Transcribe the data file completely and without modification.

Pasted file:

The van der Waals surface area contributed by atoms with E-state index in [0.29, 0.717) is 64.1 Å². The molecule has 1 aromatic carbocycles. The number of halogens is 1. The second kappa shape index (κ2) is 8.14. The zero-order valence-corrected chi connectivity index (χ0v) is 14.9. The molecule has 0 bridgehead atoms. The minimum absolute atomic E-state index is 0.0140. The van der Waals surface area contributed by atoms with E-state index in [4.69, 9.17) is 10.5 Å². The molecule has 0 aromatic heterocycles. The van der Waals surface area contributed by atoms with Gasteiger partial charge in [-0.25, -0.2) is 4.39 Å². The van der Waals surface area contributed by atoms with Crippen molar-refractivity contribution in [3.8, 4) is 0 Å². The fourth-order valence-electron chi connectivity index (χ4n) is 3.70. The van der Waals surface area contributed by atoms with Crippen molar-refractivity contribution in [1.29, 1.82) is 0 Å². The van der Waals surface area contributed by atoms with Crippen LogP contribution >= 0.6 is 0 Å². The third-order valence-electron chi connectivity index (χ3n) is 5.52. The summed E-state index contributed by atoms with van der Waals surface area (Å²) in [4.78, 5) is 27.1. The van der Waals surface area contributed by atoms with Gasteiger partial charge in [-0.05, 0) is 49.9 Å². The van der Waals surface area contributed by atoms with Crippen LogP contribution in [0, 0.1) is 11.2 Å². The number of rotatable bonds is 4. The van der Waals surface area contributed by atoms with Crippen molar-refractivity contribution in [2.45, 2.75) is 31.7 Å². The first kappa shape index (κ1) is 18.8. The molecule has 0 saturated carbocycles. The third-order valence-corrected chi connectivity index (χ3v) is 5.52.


The van der Waals surface area contributed by atoms with E-state index in [0.29, 0.717) is 64.1 Å². The molecule has 1 aromatic carbocycles. The number of halogens is 1. The second kappa shape index (κ2) is 8.14. The zero-order valence-corrected chi connectivity index (χ0v) is 14.9. The molecule has 0 bridgehead atoms. The minimum absolute atomic E-state index is 0.0140. The van der Waals surface area contributed by atoms with E-state index in [4.69, 9.17) is 10.5 Å². The molecule has 0 aromatic heterocycles. The van der Waals surface area contributed by atoms with Gasteiger partial charge in [-0.25, -0.2) is 4.39 Å². The van der Waals surface area contributed by atoms with Crippen molar-refractivity contribution in [3.8, 4) is 0 Å². The fourth-order valence-electron chi connectivity index (χ4n) is 3.70. The van der Waals surface area contributed by atoms with Crippen molar-refractivity contribution in [1.29, 1.82) is 0 Å². The van der Waals surface area contributed by atoms with Crippen LogP contribution >= 0.6 is 0 Å². The third-order valence-electron chi connectivity index (χ3n) is 5.52. The summed E-state index contributed by atoms with van der Waals surface area (Å²) in [4.78, 5) is 27.1. The van der Waals surface area contributed by atoms with Gasteiger partial charge in [-0.05, 0) is 49.9 Å². The van der Waals surface area contributed by atoms with Crippen LogP contribution in [0, 0.1) is 11.2 Å². The number of rotatable bonds is 4. The van der Waals surface area contributed by atoms with Crippen molar-refractivity contribution in [2.45, 2.75) is 31.7 Å². The first kappa shape index (κ1) is 18.8. The molecule has 0 saturated carbocycles. The third-order valence-corrected chi connectivity index (χ3v) is 5.52.